High school students beginning a new academic year in Germany this fall will study ethics and philosophy in a controversial course that has become a battleground between secularists and the nation's established churches.
The Evangelical Church of Germany and the Roman Catholic Church have joined forces with the Christian Democratic Union, the nation's ruling conservative party, to take the state of Brandenburg _ once part of the former German Democratic Republic _ to the country's highest court for its plan to make mandatory a non-denominational course in values, ethics and religion for high school students between age 12 and 16. The German federal constitutional court will review the case in September.
A 1949 German federal law requires all children to attend religion classes until the age of 15, at which point they can opt out. Parents may withdraw their children at an earlier age if they have officially left their church.
But the government of the former East German state of Brandenburg argues that it is exempt from the law, and instead wants to offer a course in comparative religion, philosophy and ethics.
The new course seeks to provide a forum for students and teachers to deal with issues linked to sexuality, family life, environmental protection and multiculturalism. It would examine the world's main religions without advocating preference for any one of them. It would also explore issues such as religious tolerance and discuss such issues as the Holocaust.
"Our goal is to promote pluralism and not just the Christian perspective on issues," said Holger Roefke, a teacher of philosophy in a secondary school. He also is a member of the Brandenburg chapter of Germany's Humanist Federation, a coalition of educators and others who collaborated with the Brandenburg state department of education to create the course.
This scenic but impoverished rural state was once an industrial center, but in the post-communist era, its manufacturing economy is stagnant. Brandenburg, which borders the city-state of Berlin, now is a haven for tourists, who are drawn to its natural beauty, parks and forests.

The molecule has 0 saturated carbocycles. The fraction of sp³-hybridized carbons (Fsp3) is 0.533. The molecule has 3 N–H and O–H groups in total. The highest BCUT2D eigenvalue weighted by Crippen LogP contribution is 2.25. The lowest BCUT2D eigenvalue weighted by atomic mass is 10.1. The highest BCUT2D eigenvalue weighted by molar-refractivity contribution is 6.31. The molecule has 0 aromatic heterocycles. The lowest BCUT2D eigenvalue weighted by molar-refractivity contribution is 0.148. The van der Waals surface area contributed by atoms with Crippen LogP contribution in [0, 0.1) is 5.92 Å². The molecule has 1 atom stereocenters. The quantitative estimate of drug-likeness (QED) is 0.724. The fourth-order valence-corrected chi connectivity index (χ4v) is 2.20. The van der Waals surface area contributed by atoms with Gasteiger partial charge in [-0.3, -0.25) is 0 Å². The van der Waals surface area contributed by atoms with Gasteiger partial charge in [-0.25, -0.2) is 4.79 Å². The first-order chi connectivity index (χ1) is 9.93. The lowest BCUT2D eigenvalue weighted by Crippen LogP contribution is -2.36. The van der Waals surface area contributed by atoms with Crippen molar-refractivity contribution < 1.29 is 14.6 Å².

German advocates for greater separation of church and state will be watching Brandenburg's legal case closely. Many believe it is time to completely secularize the educational system and other functions of the state, which historically have been closely linked to organized religion.
But the new ethics course has angered leaders of the nation's Christian churches, who see it as an attempt to minimalize Christianity's presence in schools and in society. They want students to at least have the right to choose between religious instruction or a secular ethics course.
Religious education in Brandenburg is currently an extracurricular activity, with some 7,000 of the state's 450,000 school-age children receiving Christian instruction. Church leaders, however, want to see religion offered as an official course on par with the ethics course.
"There are many individuals and groups in both western and eastern Germany who would like to drive religion out of public life. They want a country where individuals only practice their faith in a small corner of their homes," says Bishop Wolfgang Huber of the Berlin-Brandenburg Church.
Christian leaders also cast the ethics course as an attempt to "forcibly secularize" Brandenburg's students. They argue that the course goes too far in teaching moral relativism and gives too much leeway to teachers and the state to present Christianity in a negative light.
Brandenburg officials refuse to back down, arguing that the course is "more relevant to today's society." Some 80 percent of Brandenburg's population no longer identifies itself with any religious denomination, according to the Evangelical Church. This is largely due to the erosion of Christianity in the former German Democratic Republic, which officially allowed freedom of conscience, but limited religious activities.
While the German Evangelical Church played a leading role in the fall of communism in the former East Germany and provided a meeting place for dissenters over decades, its public role has diminished in the few years since the fall of the Berlin Wall. Today, only 20 percent of the region's population is listed as members of the Evangelical Church.
"The churches should be glad that we're offering this course. It at least exposes students to Christian thought," Roefke said.
Some proponents of secularization attribute the church's opposition to the ethics course to a desire to "market religion."
Today, all German citizens are required by law to declare their religious affiliation on their income tax forms and to pay church tax. Many religious schools, hospitals and social services are funded entirely by tax revenues, but have been hit by hard times because of the increasing numbers of Germans who are leaving their churches and no longer pay the church tax.
Increasingly, children are opting out of religious classes all over Germany, said Ulrich Klan, a high school teacher in the northwestern city of Wupperthal. Klan is trying to start a nationwide association of teachers promoting non-denominational teaching of ethics and morality.
"Students are skeptical of what the churches are trying to teach them during class. They see these classes as advertisement for outdated church doctrine," Klan said.
"At the same time, they need to deal with tremendously complex social issues in their own lives and they're looking for some kind of alternative approach that will help them grapple with these problems."